Response to Canberra Times article “Renewable power plan for Ginninderry comes with air pollution concerns.”

On  13 May 2018 the Canberra Times published the following article:


One of a range of commitments to creating a sustainable community at Ginninderry is the trial of an all-electric pilot project for stage 1 of the development, which includes approximately 350 dwellings.

The Environment Protection Authority has supported the trial in-principle, which will see Stage 1 residents able to access a complete Home Energy Package, including mandatory solar panels and energy management systems. These, together with high efficiency appliances, will allow residents to keep an eye on their energy usage, while helping them to save money on their home energy.

For clarity, a list of mandatory appliances related to the all-electric trial for Stage 1 is provided below:

  • Solar PV System:
    • 2kW for blocks under 250m2
    • 3kW for blocks between 251 – 350m2
    • 4kW for blocks betwrrn 350 – 500m2
    • 5kW for blocks over 500m2
  • Reposit Energy Management systems
  • Battery-ready inverters (allowing for a battery storage unit to be installed in the future)
  • Heatpump or solar hot water systems
  • Energy efficient heating and cooling systems:
    • reverse cycle air conditioning systems with an Energy Efficiency Rating greater than 3.5
    • ducted evaporative cooling systems with self-closing dampers
    • ground source heat pump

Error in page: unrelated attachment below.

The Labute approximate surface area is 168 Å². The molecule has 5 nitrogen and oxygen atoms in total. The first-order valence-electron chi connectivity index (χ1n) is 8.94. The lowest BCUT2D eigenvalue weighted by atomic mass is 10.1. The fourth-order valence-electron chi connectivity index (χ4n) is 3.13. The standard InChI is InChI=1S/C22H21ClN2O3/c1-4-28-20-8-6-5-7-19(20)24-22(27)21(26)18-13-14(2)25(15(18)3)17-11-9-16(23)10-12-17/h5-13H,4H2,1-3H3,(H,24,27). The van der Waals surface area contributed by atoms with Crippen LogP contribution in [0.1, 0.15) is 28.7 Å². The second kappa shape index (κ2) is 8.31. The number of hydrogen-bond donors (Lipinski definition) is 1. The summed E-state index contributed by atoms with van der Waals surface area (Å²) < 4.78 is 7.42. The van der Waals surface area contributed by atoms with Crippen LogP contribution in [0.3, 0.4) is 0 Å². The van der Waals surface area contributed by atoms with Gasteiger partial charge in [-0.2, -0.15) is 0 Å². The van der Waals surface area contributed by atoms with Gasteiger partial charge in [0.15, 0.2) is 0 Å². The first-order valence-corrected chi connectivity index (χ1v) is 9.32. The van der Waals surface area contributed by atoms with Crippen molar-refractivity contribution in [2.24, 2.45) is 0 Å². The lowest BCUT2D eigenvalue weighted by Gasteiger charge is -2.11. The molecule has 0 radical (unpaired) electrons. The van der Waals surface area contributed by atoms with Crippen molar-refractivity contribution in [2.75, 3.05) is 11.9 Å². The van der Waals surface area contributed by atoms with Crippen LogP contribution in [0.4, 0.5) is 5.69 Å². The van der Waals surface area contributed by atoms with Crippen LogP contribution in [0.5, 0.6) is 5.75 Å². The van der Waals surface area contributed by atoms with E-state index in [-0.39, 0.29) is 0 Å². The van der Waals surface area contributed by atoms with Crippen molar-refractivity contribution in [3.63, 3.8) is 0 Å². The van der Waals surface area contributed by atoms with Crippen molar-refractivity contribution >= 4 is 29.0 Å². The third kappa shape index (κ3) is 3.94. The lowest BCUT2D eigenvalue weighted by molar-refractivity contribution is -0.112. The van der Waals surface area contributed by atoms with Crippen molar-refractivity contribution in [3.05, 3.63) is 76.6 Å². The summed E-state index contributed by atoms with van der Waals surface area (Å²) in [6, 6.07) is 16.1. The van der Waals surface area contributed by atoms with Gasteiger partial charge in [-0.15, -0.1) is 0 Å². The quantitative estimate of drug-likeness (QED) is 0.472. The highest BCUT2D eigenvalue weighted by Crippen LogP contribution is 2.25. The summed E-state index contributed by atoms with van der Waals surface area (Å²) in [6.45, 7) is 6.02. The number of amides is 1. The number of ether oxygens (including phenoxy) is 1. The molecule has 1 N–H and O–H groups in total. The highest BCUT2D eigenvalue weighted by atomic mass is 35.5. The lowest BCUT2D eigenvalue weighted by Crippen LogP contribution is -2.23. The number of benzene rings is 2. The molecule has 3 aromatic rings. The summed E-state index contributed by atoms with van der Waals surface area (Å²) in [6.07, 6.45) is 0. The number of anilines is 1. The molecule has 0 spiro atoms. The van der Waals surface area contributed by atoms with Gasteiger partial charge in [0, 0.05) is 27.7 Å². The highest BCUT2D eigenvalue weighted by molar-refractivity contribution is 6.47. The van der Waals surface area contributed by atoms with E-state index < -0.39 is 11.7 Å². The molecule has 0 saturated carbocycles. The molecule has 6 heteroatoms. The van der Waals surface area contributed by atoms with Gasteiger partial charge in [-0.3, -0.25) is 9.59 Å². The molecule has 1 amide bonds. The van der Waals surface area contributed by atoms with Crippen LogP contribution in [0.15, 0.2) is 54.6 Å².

Note also that induction cooktops are our preferred electric cooktop solution.

Wood fired heaters are not a recommended heating solution for Ginninderry and it is unlikely that many people will install such products as primary heating.  However we recognize that some people appreciate the cosy feeling of an occasional wood fire and have commissioned expert reports on wind and weather patterns and on air quality to determine a sustainable solution.  In consultation with the EPA the Ginninderry Housing Development Requirements have proposed that wood burning stoves have an efficiency of no less than 65% and an emission level no greater than 1g/Kg.  Note that this is considerably more stringent than the current Australian Standards (AS/NZS 4012:2014 (efficiency) AS/NZS4013:2014 (emissions) which mandate efficiency of 55% and emissions less than 2.5g/Kg.

A combination of these stringent standards and the ambient weather patterns will ensure maintenance of the excellent air quality in both Ginninderry and in neighbouring suburbs

A thorough triple bottom line assessment (economic, social and environmental) was conducted for the Ginninderry Energy System. This was modelled technical experts has been peer reviewed by Professor Andrew Blakers (Professor of Engineering at the ANU). Financial modelling included a comparison of savings for an average new Canberra home – with typical gas appliances vs an all-electric scenario (with solar PV). In this instance, a resident is likely to save approx. $1,800 each year in energy costs. Upfront cost of appliances in the all-electric and solar are slightly higher ($5,755 more) however, the reduced running costs could save a resident in the order of $20,000 over the lifetime of the system.